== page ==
January 5, 2009
STATE OF NEW JERSEY, PLAINTIFF-RESPONDENT,
ANTWAN FREEMAN, DEFENDANT-APPELLANT.
On appeal from Superior Court of New Jersey, Law Division, Atlantic County, 00-08-1651-I.
NOT FOR PUBLICATION WITHOUT THE APPROVAL OF THE APPELLATE DIVISION
Argued May 19, 2008
Before Judges Stern and Collester.
Defendant appeals from the denial of his application for post-conviction relief (PCR) in connection with his conviction of four counts of first-degree carjacking, N.J.S.A. 2C:15- 2(a)(2); second-degree aggravated assault, N.J.S.A. 2C:12- 1(b)(1); third-degree aggravated assault, N.J.S.A. 2C:12- 1(b)(2); two counts of third-degree terroristic threats, N.J.S.A. 2C:12-3(b); four counts of aggravated assault, N.J.S.A. 2C:12-1(b); first-degree conspiracy to commit carjacking, N.J.S.A. 2C:5-2 and N.J.S.A. 2C:15-2; second-degree eluding, N.J.S.A. 2C:29-2(b); two counts of second-degree possession of a weapon for an unlawful purpose, N.J.S.A. 2C:39-4(a); and third- degree unlawful possession of a weapon, N.J.S.A. 2C:39-5(b). On December 18, 2003, we affirmed the conviction but remanded the matter for re-sentencing. Following the imposition of an amended sentence on September 17, 2004, defendant filed a petition for certification that was denied on September 21, 2004. Defendant then filed his PCR petition on April 19, 2005.
The petition was denied by the trial judge on December 15, 2006, the court ruling that the application did not warrant an evidentiary hearing and that defendant had failed to make a showing of ineffective assistance of counsel.
The trial facts giving rise to defendant's conviction were set forth at length in our December 18, 2003 decision on direct appeal, and we need not repeat them. He presents the following arguments on the appeal from the denial of his PCR petition:
POINT I - THE COURT ERRED IN DENYING DEFENDANT AN EVIDENTIARY HEARING.
POINT II - THE TRIAL ATTORNEY PROVIDED INEFFECTIVE ASSISTANCE OF COUNSEL.
A. TRIAL COUNSEL FAILED TO FILE A PRE-TRIAL MOTION TO DISMISS THE INDICTMENT BASED ON THE STATE'S FAILURE TO PRESENT EXCULPATORY EVIDENCE TO THE GRAND JURY.
B. TRIAL COUNSEL FAILED TO RAISE THE ISSUE OF CONFLICTING PROSECUTORIAL THEORIES WHICH RESULTED IN PROSECUTORIAL MISCONDUCT AND BRADY VIOLATIONS.
C. TRIAL COUNSEL FAILED TO ADEQUATELY CHALLENGE THE PRE-TRIAL IDENTIFICATION PROCEDURES.
1. DEFENSE COUNSEL FAILED TO CHALLENGE TROOPER DAWSON'S OUT OF COURT IDENTIFICATION OF DEFENDANT.
2. DEFENSE COUNSEL FAILED TO FILE A FORMAL MOTION FOR A WADE HEARING TO CHALLENGE THE OUT OF COURT IDENTIFICATION BY CHRISTOPHER LEDBETTER.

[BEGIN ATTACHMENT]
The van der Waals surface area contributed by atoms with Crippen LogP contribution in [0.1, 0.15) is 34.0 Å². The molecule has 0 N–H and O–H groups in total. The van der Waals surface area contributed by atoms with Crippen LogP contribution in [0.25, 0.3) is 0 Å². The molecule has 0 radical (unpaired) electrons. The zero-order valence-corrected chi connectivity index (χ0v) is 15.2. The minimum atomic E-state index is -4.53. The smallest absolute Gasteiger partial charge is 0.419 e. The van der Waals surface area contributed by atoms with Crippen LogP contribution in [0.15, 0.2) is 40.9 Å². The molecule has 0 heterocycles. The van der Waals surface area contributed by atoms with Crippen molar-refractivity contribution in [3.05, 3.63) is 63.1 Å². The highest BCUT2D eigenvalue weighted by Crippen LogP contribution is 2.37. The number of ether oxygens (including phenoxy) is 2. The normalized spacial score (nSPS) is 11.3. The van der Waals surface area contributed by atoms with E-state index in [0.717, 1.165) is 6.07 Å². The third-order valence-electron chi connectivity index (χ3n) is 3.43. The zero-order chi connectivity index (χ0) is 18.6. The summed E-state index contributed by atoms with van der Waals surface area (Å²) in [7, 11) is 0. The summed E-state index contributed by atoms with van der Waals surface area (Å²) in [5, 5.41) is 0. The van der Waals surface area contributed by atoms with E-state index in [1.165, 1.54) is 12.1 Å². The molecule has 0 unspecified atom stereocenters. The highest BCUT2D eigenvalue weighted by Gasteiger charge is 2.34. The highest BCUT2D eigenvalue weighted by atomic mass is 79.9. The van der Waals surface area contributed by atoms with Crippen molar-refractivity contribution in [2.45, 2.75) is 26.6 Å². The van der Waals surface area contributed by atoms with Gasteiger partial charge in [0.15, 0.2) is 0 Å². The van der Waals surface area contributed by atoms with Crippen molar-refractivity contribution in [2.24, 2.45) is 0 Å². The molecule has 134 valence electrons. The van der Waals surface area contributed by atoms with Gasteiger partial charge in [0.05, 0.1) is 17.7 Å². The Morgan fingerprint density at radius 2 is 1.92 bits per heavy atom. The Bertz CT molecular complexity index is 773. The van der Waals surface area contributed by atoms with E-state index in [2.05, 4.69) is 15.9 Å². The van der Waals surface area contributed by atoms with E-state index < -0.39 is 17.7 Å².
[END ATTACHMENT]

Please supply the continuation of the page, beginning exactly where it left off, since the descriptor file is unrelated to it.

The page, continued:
D. TRIAL COUNSEL FAILED TO REQUEST THE COURT TO VOIR DIRE ALL THE JURORS AFTER ONE JUROR WAS EXCUSED AFTER ADMITTING SHE WAS BIASED.
E. TRIAL COUNSEL FAILED TO REQUEST A CHANGE OF VENUE DUE TO EXTENSIVE PRE-TRIAL PUBLICITY.
F. TRIAL COUNSEL FAILED TO OBJECT TO THE POLICE OFFICER'S TESTIMONY OF DEFENDANT'S OUT OF COURT STATEMENTS.
G. TRIAL COUNSEL FAILED TO DEMAND A CURATIVE INSTRUCTION AFTER THE TRIAL JUDGE INTERRUPTED HIS CLOSING ARGUMENT.
POINT III - APPELLATE COUNSEL PROVIDED INEFFECTIVE ASSISTANCE OF COUNSEL.
A. APPELLATE COUNSEL FAILED TO CLAIM ERROR BECAUSE THE COURT PERMITTED IMPERMISSIBLE HEARSAY.
B. APPELLATE COUNSEL FAILED TO CLAIM ERROR BECAUSE THE COURT FAILED TO VOIR DIRE ALL THE JURORS.
C. APPELLATE COUNSEL FAILED TO CLAIM ERROR BECAUSE THE TRIAL COURT PREJUDICED DEFENDANT BY INTERRUPTING DEFENSE COUNSEL'S CLOSING ARGUMENT.
D. APPELLATE COUNSEL PREJUDICED THE DEFENDANT BECAUSE FAILURE TO RAISE MERITORIOUS ISSUES MAY FORECLOSE DEFENDANT FROM RAISING SAME IN FUTURE PROCEEDINGS.
POINT IV - COUNSEL'S CUMULATIVE ERRORS RESULTED IN A MANIFEST INJUSTICE.
After careful review of the record, we have determined that the arguments made by defendant are without sufficient merit to warrant discussion in a written opinion. R. 2:11-3(e)(2). See Strickland v. Washington, 466 U.S. 668, 687, 104 S.Ct. 2052, 2064, 80 L.Ed. 2d 674, 693 (1984); State v. Martini, 160 N.J. 248, 264 (1999); State v. Preciose, 129 N.J. 451, 460-61 (1992); State v. Fritz, 105 N.J. 42, 57-58 (1987).
We specifically reject defendant's contentions directed to the out-of-court identification. Defendant has failed to make any showing of impermissible suggestiveness or unreliability.
State v. Madison, 109 N.J. 223, 232 (1988); State v. Ortiz, 203 N.J. Super. 518, 522 (App. Div. 1985).
We also specifically reject defendant's contention that the prosecutor impermissibly proceeded at trial on "inconsistent and irreconcilable factual theories" to obtain a conviction. In Re Sakarias, 35 Cal 4th 140, 164 (2005). He bases this assertion on the allegedly exculpatory admissions made by the co- defendant, Kyle Wynder, at his plea hearing. Defendant argues that he was prejudiced because he did not have a copy of Wynder's plea hearing at the time of trial.
Because Wynder had not yet been sentenced at the time of defendant's trial, he could not have been forced to testify because of his Fifth Amendment right against self-incrimination. If the defendant believes that Wynder's statements at the plea hearing constitute exculpatory evidence that could not have been discovered until after trial, he could move for a new trial based on newly discovered evidence. See, State v. Robinson, 253 N.J. Super. 346 (App. Div. 1992). However, we find nothing in the plea transcript that exculpates defendant and there is an insufficient showing to grant relief. See, State v. Allen, 398 N.J. Super. 247, 258-59 (App. Div. 2008) (where an exculpatory affidavit was produced in the PCR proceedings).
Because the defendant has not put forth any meritorious claims on his application for PCR, we agree with the trial court that his application should be denied.
© 1992-2009 VersusLaw Inc.